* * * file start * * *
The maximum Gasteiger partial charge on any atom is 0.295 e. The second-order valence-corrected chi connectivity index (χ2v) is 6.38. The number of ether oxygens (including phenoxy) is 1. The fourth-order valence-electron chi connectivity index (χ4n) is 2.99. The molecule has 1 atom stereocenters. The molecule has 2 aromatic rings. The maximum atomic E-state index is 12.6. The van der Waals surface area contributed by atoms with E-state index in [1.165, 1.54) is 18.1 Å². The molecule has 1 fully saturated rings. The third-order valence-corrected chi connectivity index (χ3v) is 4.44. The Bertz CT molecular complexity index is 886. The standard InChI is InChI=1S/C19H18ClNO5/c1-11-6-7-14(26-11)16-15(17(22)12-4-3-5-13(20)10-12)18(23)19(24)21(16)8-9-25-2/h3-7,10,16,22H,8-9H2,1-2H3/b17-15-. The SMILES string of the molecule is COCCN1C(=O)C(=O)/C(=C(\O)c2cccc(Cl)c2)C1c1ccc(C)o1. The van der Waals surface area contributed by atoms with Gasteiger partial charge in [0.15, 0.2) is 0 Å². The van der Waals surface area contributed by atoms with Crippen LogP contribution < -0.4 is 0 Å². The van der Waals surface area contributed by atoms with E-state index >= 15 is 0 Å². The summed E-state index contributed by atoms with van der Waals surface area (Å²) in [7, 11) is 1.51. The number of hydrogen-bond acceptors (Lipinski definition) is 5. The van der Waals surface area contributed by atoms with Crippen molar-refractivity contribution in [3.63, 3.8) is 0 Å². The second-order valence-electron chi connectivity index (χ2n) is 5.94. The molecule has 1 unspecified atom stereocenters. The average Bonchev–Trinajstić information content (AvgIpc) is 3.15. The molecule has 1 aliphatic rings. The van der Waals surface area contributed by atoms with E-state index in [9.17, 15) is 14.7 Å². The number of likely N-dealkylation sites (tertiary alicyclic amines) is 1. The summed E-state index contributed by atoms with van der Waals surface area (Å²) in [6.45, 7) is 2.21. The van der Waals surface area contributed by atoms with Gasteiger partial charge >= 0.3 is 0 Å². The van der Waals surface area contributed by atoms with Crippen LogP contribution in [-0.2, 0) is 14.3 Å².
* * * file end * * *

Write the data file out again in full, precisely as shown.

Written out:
The maximum Gasteiger partial charge on any atom is 0.295 e. The second-order valence-corrected chi connectivity index (χ2v) is 6.38. The number of ether oxygens (including phenoxy) is 1. The fourth-order valence-electron chi connectivity index (χ4n) is 2.99. The molecule has 1 atom stereocenters. The molecule has 2 aromatic rings. The maximum atomic E-state index is 12.6. The van der Waals surface area contributed by atoms with E-state index in [1.165, 1.54) is 18.1 Å². The molecule has 1 fully saturated rings. The third-order valence-corrected chi connectivity index (χ3v) is 4.44. The Bertz CT molecular complexity index is 886. The standard InChI is InChI=1S/C19H18ClNO5/c1-11-6-7-14(26-11)16-15(17(22)12-4-3-5-13(20)10-12)18(23)19(24)21(16)8-9-25-2/h3-7,10,16,22H,8-9H2,1-2H3/b17-15-. The SMILES string of the molecule is COCCN1C(=O)C(=O)/C(=C(\O)c2cccc(Cl)c2)C1c1ccc(C)o1. The van der Waals surface area contributed by atoms with Gasteiger partial charge in [0.15, 0.2) is 0 Å². The van der Waals surface area contributed by atoms with Crippen LogP contribution < -0.4 is 0 Å². The van der Waals surface area contributed by atoms with E-state index >= 15 is 0 Å². The summed E-state index contributed by atoms with van der Waals surface area (Å²) in [7, 11) is 1.51. The number of hydrogen-bond acceptors (Lipinski definition) is 5. The van der Waals surface area contributed by atoms with Crippen molar-refractivity contribution in [3.63, 3.8) is 0 Å². The second-order valence-electron chi connectivity index (χ2n) is 5.94. The molecule has 1 unspecified atom stereocenters. The average Bonchev–Trinajstić information content (AvgIpc) is 3.15. The molecule has 1 aliphatic rings. The van der Waals surface area contributed by atoms with E-state index in [9.17, 15) is 14.7 Å². The number of likely N-dealkylation sites (tertiary alicyclic amines) is 1. The summed E-state index contributed by atoms with van der Waals surface area (Å²) in [6.45, 7) is 2.21. The van der Waals surface area contributed by atoms with Gasteiger partial charge >= 0.3 is 0 Å². The van der Waals surface area contributed by atoms with Crippen LogP contribution in [-0.2, 0) is 14.3 Å².